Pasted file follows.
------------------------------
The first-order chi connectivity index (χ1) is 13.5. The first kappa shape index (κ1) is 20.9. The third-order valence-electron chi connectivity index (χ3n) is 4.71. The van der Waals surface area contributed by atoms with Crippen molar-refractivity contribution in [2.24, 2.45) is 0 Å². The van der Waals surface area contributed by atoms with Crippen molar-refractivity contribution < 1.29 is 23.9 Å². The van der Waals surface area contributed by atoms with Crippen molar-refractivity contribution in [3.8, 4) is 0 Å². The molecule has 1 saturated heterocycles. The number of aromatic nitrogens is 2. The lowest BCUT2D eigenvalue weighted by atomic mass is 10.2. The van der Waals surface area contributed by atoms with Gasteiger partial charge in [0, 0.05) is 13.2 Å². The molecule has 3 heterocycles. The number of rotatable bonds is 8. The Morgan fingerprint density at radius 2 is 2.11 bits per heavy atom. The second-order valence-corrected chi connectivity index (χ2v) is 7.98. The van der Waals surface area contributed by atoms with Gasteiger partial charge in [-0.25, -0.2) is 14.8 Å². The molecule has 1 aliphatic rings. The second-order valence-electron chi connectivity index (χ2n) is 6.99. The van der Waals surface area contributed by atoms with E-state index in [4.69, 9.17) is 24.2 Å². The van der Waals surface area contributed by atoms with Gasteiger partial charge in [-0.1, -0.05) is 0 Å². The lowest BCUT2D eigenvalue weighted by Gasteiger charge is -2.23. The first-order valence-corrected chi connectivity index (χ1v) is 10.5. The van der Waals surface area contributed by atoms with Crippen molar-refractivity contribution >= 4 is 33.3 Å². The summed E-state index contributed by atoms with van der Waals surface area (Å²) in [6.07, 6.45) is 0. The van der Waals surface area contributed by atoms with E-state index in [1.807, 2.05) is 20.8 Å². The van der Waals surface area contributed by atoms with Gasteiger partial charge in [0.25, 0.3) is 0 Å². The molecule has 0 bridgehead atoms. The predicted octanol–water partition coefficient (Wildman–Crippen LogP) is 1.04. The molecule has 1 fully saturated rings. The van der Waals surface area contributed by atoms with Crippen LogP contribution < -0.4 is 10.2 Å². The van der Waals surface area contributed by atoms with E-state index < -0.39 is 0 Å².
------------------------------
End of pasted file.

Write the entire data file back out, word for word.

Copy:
The first-order chi connectivity index (χ1) is 13.5. The first kappa shape index (κ1) is 20.9. The third-order valence-electron chi connectivity index (χ3n) is 4.71. The van der Waals surface area contributed by atoms with Crippen molar-refractivity contribution in [2.24, 2.45) is 0 Å². The van der Waals surface area contributed by atoms with Crippen molar-refractivity contribution < 1.29 is 23.9 Å². The van der Waals surface area contributed by atoms with Crippen molar-refractivity contribution in [3.8, 4) is 0 Å². The molecule has 1 saturated heterocycles. The number of aromatic nitrogens is 2. The lowest BCUT2D eigenvalue weighted by atomic mass is 10.2. The van der Waals surface area contributed by atoms with Gasteiger partial charge in [0, 0.05) is 13.2 Å². The molecule has 3 heterocycles. The number of rotatable bonds is 8. The Morgan fingerprint density at radius 2 is 2.11 bits per heavy atom. The second-order valence-corrected chi connectivity index (χ2v) is 7.98. The van der Waals surface area contributed by atoms with Gasteiger partial charge in [-0.25, -0.2) is 14.8 Å². The molecule has 1 aliphatic rings. The second-order valence-electron chi connectivity index (χ2n) is 6.99. The van der Waals surface area contributed by atoms with E-state index in [4.69, 9.17) is 24.2 Å². The van der Waals surface area contributed by atoms with Gasteiger partial charge in [-0.1, -0.05) is 0 Å². The lowest BCUT2D eigenvalue weighted by Gasteiger charge is -2.23. The first-order valence-corrected chi connectivity index (χ1v) is 10.5. The van der Waals surface area contributed by atoms with Crippen molar-refractivity contribution >= 4 is 33.3 Å². The summed E-state index contributed by atoms with van der Waals surface area (Å²) in [6.07, 6.45) is 0. The van der Waals surface area contributed by atoms with E-state index in [1.807, 2.05) is 20.8 Å². The van der Waals surface area contributed by atoms with Gasteiger partial charge in [0.25, 0.3) is 0 Å². The molecule has 0 bridgehead atoms. The predicted octanol–water partition coefficient (Wildman–Crippen LogP) is 1.04. The molecule has 1 fully saturated rings. The van der Waals surface area contributed by atoms with Crippen LogP contribution < -0.4 is 10.2 Å². The van der Waals surface area contributed by atoms with E-state index < -0.39 is 0 Å².